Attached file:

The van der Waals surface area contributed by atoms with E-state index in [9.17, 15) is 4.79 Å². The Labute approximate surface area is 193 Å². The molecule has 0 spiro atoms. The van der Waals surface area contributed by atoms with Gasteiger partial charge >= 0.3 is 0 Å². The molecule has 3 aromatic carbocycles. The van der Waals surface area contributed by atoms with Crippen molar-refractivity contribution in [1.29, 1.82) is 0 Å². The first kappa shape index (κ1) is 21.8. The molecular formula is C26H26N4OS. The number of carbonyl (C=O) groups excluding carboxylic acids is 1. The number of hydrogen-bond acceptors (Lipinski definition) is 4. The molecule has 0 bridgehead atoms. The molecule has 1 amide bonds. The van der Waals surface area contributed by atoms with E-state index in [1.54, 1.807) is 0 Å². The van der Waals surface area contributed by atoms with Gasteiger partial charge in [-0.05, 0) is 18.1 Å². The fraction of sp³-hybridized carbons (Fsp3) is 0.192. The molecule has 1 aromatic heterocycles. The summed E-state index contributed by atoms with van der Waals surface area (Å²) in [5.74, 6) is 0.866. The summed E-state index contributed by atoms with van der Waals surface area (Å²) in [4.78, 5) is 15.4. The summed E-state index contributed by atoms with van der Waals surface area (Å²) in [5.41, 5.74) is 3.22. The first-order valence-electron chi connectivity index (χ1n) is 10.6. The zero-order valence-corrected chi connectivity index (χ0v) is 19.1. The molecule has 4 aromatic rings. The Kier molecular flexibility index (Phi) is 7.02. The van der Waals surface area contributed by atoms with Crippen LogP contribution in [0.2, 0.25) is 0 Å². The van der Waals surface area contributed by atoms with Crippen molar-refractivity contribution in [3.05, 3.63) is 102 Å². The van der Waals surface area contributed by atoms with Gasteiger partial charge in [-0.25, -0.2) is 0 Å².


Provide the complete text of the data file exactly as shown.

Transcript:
The van der Waals surface area contributed by atoms with E-state index in [9.17, 15) is 4.79 Å². The Labute approximate surface area is 193 Å². The molecule has 0 spiro atoms. The van der Waals surface area contributed by atoms with Gasteiger partial charge >= 0.3 is 0 Å². The molecule has 3 aromatic carbocycles. The van der Waals surface area contributed by atoms with Crippen molar-refractivity contribution in [1.29, 1.82) is 0 Å². The first kappa shape index (κ1) is 21.8. The molecular formula is C26H26N4OS. The number of carbonyl (C=O) groups excluding carboxylic acids is 1. The number of hydrogen-bond acceptors (Lipinski definition) is 4. The molecule has 0 bridgehead atoms. The molecule has 1 amide bonds. The van der Waals surface area contributed by atoms with E-state index in [1.54, 1.807) is 0 Å². The van der Waals surface area contributed by atoms with Gasteiger partial charge in [-0.05, 0) is 18.1 Å². The fraction of sp³-hybridized carbons (Fsp3) is 0.192. The molecule has 1 aromatic heterocycles. The summed E-state index contributed by atoms with van der Waals surface area (Å²) in [5.74, 6) is 0.866. The summed E-state index contributed by atoms with van der Waals surface area (Å²) in [4.78, 5) is 15.4. The summed E-state index contributed by atoms with van der Waals surface area (Å²) in [5.41, 5.74) is 3.22. The first-order valence-electron chi connectivity index (χ1n) is 10.6. The zero-order valence-corrected chi connectivity index (χ0v) is 19.1. The molecule has 4 aromatic rings. The Kier molecular flexibility index (Phi) is 7.02. The van der Waals surface area contributed by atoms with Crippen LogP contribution in [0.2, 0.25) is 0 Å². The van der Waals surface area contributed by atoms with Crippen molar-refractivity contribution in [3.05, 3.63) is 102 Å². The van der Waals surface area contributed by atoms with Gasteiger partial charge in [-0.25, -0.2) is 0 Å².